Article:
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AuthorUnited Nations Conference on Trade and Development
TitleExperiences Gained So Far on International Cooperation on Competition Policy Issues and the Mechanisms
Imprint Geneva, United Nations. 2001
Connect tohttp://161.200.145.45/docs/en/c2clp21.en.pdf
Descript 36 p

SUMMARY

Revised report by the UNCTAD secretariat. This report focuses on three types of international instruments dealing with competition law and policy, namely: bilateral or tripartite competition law enforcement cooperation agreements; free trade, customs union or common market agreements; and multilateral instruments. The implementation of such agreements has helped to minimize conflicts among Governments and to facilitate enforcement in this area. However, several concerns continue to impede the further development of enforcement cooperation. Moreover, developing countries have not so far significantly participated in such cooperation. To overcome such impediments and to promote the participation of developing countries, it would be necessary to build up mutual confidence gradually, by evolving from simple to more complex cooperation agreements. Balanced cooperation among developing countries would provide a learning experience and help ensure that cooperation with more advanced partners was fruitful. Free trade or common market agreements might provide a conducive framework for this purpose, but regional rules, institutions and mechanisms would need to be adapted accordingly, and a degree of compatibility ensured among national, subregional and interregional competition regimes. The consultations mechanism established under the Set of Multilaterally Agreed Equitable Principles and Rules for the Control of Restrictive Business Practices might be used to discuss how this might be done and what might be the appropriate balance between convergence and diversity in competition laws and policies; it might also promote cooperation in specific cases. Such consultations could provide an input to the ongoing discussions or any future negotiations within the World Trade Organization or a Global Competition Forum (should it be established). Moreover, in order to implement the mandate provided by the Fourth Review Conference, the IGE might adopt a "bottom-up" approach, giving priority to the examination of: (a) provisions contained in relevant OECD recommendations or bilateral cooperation agreements which might be included in a model (or models) of cooperation agreements; (b) on a comparative basis, the rules and procedures applicable to cooperation on competition law and policy within the framework of free trade, partnership, common market or single market agreements; (c) how such cooperation provisions in all these types of agreements would work in hypothetical cases, particularly those involving mergers or cartels with an international character, with the aim of eventually facilitating consultations upon real cases; and (d) how the principle of preferential or differential treatment for developing countries might be reflected in this context. This would prepare the ground for a subsequent assessment of the possible implications that might be drawn for a balanced multilateral regime in this area and how diversity and compatibility/convergence among national, bilateral, regional and multilateral regimes might be catered for or reconciled in peer reviews, mediation or alternative arrangements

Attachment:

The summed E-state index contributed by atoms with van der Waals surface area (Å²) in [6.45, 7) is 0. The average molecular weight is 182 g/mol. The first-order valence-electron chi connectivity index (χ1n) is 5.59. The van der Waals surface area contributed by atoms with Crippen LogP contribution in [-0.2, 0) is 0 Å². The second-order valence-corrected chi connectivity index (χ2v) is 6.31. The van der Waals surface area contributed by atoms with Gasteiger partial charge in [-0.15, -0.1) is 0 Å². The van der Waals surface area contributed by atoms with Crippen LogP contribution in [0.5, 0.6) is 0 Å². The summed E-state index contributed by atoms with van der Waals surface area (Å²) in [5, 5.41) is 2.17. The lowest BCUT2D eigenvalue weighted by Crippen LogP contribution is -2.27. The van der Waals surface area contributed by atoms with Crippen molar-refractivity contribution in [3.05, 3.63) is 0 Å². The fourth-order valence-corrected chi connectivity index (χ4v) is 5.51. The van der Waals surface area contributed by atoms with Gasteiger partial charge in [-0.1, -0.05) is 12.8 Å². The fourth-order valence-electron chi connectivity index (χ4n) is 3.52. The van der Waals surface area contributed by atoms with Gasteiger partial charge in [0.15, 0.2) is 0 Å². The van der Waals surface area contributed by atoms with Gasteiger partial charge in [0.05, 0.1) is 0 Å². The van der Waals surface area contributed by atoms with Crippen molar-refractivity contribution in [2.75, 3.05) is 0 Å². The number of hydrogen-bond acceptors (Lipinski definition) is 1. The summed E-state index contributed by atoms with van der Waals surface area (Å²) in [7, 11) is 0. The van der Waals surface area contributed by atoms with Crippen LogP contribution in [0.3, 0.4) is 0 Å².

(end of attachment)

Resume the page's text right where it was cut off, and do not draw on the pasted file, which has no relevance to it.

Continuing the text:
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International Institute for Trade and Developement : UNCTAD CollectionTD/B/COM.2/CLP/21CHECK SHELVES

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